Short Line BBQ
The line might be short at this Dallas-area joint, but the barbecue deserves a crowd.
Short Line BBQ is just fifteen minutes from two major interstates, but you’ve probably never driven past it. Brothers Jeremy and Jason Daugherty opened the barbecue joint, which is housed in a metal building not much wider than a king-sized bed, in April. “The price was right,” Jason joked when I asked why they’d chosen tiny Maypearl, in between Interstate-35 East and its western counterpart, just south of Dallas. Maybe so, but now the brothers are struggling to find enough customers in a town of 1,000.
“When school let out it was like somebody hit a switch,” Jeremy told me just after the Friday lunch hour. In the summer lull, Short Line—perhaps living up to its name a little too closely—has cut operation to just two days a week. There were just a few customers inside waiting for their order, including a couple of Ennis County Sheriff’s officers. The joint is designed for takeout, only offering a couple of stools inside and the unshaded picnic tables out. That’s where I sat through the punishing heat and relentless flies, wondering if the new ad for fidget spinners at Maypearl Hay & Feed across the street was a mirage. But after a couple bites of incredible brisket, I forgot about the temperature.
“Somebody knows how to cook barbecue,” was my first thought as I savored a bite of fatty brisket. I then mentally canceled the rest of the day’s planned barbecue stops, knowing this was a tray of barbecue that wouldn’t go to waste. The buttery fat of the moist brisket was a treat, and the lean brisket beneath was even juicy, balanced out with the perfect ratio of salt and smoky bark. Pork ribs were tender and sweet, with a layer of sauce dabbed on at the end that hadn’t had time to set. It was a good flavor complement to the pork, but I like a rib with a stouter bark.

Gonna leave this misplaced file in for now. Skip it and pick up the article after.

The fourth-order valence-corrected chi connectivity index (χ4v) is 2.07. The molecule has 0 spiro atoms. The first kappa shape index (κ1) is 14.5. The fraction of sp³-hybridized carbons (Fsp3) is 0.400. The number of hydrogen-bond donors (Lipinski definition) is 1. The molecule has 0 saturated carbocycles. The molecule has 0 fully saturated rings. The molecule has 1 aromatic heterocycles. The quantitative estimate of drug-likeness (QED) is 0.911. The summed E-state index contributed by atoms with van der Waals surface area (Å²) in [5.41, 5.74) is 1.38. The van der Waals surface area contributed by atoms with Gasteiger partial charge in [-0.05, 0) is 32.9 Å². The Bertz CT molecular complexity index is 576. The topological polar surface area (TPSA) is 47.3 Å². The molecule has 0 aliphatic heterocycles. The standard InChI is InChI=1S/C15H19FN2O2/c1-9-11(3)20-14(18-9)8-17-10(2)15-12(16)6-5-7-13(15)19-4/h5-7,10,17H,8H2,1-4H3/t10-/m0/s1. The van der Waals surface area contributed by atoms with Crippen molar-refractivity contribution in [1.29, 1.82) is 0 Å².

The brothers Daugherty make an enjoyable pulled pork sandwich with a good sauce and thick cut dill pickles. The juicy pork (or chopped brisket, if you prefer) is also available on a baked potato, which I missed out on. Nor did I get a bite of the banana pudding, which they hadn’t had a chance to make that day. The homemade potato salad almost made up for it. Light on the mustard and almost completely mashed, it’s a good, creamy version. I also liked the simple pinto beans made from dry beans and seasoned simply.
But most impressive—aside from the brisket—was the garlicky pork sausage, which Jeremy said was an old polska kielbasa recipe they had tweaked. The smoke flavor is mild, as is the seasoning—it seems the black pepper is saved for the brisket. The pork is coarsely ground, and the links are juicy. The sausage alone is worth stopping for.
Out back is a steel smoker that the brothers built using Aaron Franklin’s barbecue book as a guide. They’ve watched all of his videos and read up extensively about barbecue technique. The brothers are students of Texas barbecue, and it shows in the product. They’re making great barbecue that deserves more attention. And though there might never be long barbecue lines in Maypearl, the Daughertys would settle for enough business to open a few more days a week.